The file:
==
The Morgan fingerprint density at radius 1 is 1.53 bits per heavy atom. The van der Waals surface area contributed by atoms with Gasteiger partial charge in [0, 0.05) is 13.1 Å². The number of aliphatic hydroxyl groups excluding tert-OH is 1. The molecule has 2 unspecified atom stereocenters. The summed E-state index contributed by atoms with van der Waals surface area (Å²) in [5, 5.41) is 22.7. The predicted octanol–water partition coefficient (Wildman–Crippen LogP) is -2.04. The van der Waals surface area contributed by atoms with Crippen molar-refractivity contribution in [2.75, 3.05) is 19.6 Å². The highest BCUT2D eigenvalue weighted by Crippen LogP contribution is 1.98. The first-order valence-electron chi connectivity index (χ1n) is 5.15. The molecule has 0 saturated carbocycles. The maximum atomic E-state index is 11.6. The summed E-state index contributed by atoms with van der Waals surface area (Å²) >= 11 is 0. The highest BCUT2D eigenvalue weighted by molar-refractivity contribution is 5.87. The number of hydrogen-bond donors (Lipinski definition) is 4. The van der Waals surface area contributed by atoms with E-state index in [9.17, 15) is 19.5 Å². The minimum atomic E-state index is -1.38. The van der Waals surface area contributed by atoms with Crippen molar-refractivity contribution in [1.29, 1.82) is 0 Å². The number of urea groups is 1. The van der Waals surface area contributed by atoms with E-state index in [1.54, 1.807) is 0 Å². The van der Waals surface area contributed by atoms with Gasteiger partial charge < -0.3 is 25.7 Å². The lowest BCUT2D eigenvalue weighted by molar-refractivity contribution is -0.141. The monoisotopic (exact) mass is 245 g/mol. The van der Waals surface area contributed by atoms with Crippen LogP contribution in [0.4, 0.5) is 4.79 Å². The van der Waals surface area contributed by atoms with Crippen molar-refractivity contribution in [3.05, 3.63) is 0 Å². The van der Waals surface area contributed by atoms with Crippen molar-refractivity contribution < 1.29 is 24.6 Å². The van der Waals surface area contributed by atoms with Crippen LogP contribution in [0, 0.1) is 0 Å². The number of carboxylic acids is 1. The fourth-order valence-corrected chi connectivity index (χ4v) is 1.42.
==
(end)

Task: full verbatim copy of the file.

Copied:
The Morgan fingerprint density at radius 1 is 1.53 bits per heavy atom. The van der Waals surface area contributed by atoms with Gasteiger partial charge in [0, 0.05) is 13.1 Å². The number of aliphatic hydroxyl groups excluding tert-OH is 1. The molecule has 2 unspecified atom stereocenters. The summed E-state index contributed by atoms with van der Waals surface area (Å²) in [5, 5.41) is 22.7. The predicted octanol–water partition coefficient (Wildman–Crippen LogP) is -2.04. The van der Waals surface area contributed by atoms with Crippen molar-refractivity contribution in [2.75, 3.05) is 19.6 Å². The highest BCUT2D eigenvalue weighted by Crippen LogP contribution is 1.98. The first-order valence-electron chi connectivity index (χ1n) is 5.15. The molecule has 0 saturated carbocycles. The maximum atomic E-state index is 11.6. The summed E-state index contributed by atoms with van der Waals surface area (Å²) >= 11 is 0. The highest BCUT2D eigenvalue weighted by molar-refractivity contribution is 5.87. The number of hydrogen-bond donors (Lipinski definition) is 4. The van der Waals surface area contributed by atoms with E-state index in [9.17, 15) is 19.5 Å². The minimum atomic E-state index is -1.38. The van der Waals surface area contributed by atoms with Crippen molar-refractivity contribution in [1.29, 1.82) is 0 Å². The number of urea groups is 1. The van der Waals surface area contributed by atoms with E-state index in [1.54, 1.807) is 0 Å². The van der Waals surface area contributed by atoms with Gasteiger partial charge < -0.3 is 25.7 Å². The lowest BCUT2D eigenvalue weighted by molar-refractivity contribution is -0.141. The monoisotopic (exact) mass is 245 g/mol. The van der Waals surface area contributed by atoms with Crippen LogP contribution in [0.4, 0.5) is 4.79 Å². The van der Waals surface area contributed by atoms with Crippen molar-refractivity contribution in [3.05, 3.63) is 0 Å². The van der Waals surface area contributed by atoms with Crippen molar-refractivity contribution < 1.29 is 24.6 Å². The van der Waals surface area contributed by atoms with Crippen LogP contribution in [0, 0.1) is 0 Å². The number of carboxylic acids is 1. The fourth-order valence-corrected chi connectivity index (χ4v) is 1.42.